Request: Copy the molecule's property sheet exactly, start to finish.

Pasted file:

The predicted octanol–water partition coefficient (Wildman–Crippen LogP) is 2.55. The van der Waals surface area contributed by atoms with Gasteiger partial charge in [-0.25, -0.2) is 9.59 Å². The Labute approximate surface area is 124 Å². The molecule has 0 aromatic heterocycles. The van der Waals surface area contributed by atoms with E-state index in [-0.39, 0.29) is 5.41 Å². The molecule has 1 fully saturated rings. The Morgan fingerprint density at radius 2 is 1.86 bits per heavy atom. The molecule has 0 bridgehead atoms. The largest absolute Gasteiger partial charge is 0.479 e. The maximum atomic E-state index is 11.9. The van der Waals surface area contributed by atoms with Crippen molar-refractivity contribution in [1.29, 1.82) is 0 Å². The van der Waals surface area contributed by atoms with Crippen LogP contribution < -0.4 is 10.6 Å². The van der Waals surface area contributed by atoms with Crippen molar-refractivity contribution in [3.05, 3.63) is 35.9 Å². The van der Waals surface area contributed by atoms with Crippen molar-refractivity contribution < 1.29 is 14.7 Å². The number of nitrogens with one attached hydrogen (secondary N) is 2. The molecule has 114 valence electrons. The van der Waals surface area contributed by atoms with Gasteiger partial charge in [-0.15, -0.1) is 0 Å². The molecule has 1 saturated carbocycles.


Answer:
The predicted octanol–water partition coefficient (Wildman–Crippen LogP) is 2.55. The van der Waals surface area contributed by atoms with Gasteiger partial charge in [-0.25, -0.2) is 9.59 Å². The Labute approximate surface area is 124 Å². The molecule has 0 aromatic heterocycles. The van der Waals surface area contributed by atoms with E-state index in [-0.39, 0.29) is 5.41 Å². The molecule has 1 fully saturated rings. The Morgan fingerprint density at radius 2 is 1.86 bits per heavy atom. The molecule has 0 bridgehead atoms. The largest absolute Gasteiger partial charge is 0.479 e. The maximum atomic E-state index is 11.9. The van der Waals surface area contributed by atoms with Crippen molar-refractivity contribution in [1.29, 1.82) is 0 Å². The van der Waals surface area contributed by atoms with Crippen LogP contribution < -0.4 is 10.6 Å². The van der Waals surface area contributed by atoms with Crippen molar-refractivity contribution in [3.05, 3.63) is 35.9 Å². The van der Waals surface area contributed by atoms with Crippen molar-refractivity contribution < 1.29 is 14.7 Å². The number of nitrogens with one attached hydrogen (secondary N) is 2. The molecule has 114 valence electrons. The van der Waals surface area contributed by atoms with Gasteiger partial charge in [-0.15, -0.1) is 0 Å². The molecule has 1 saturated carbocycles.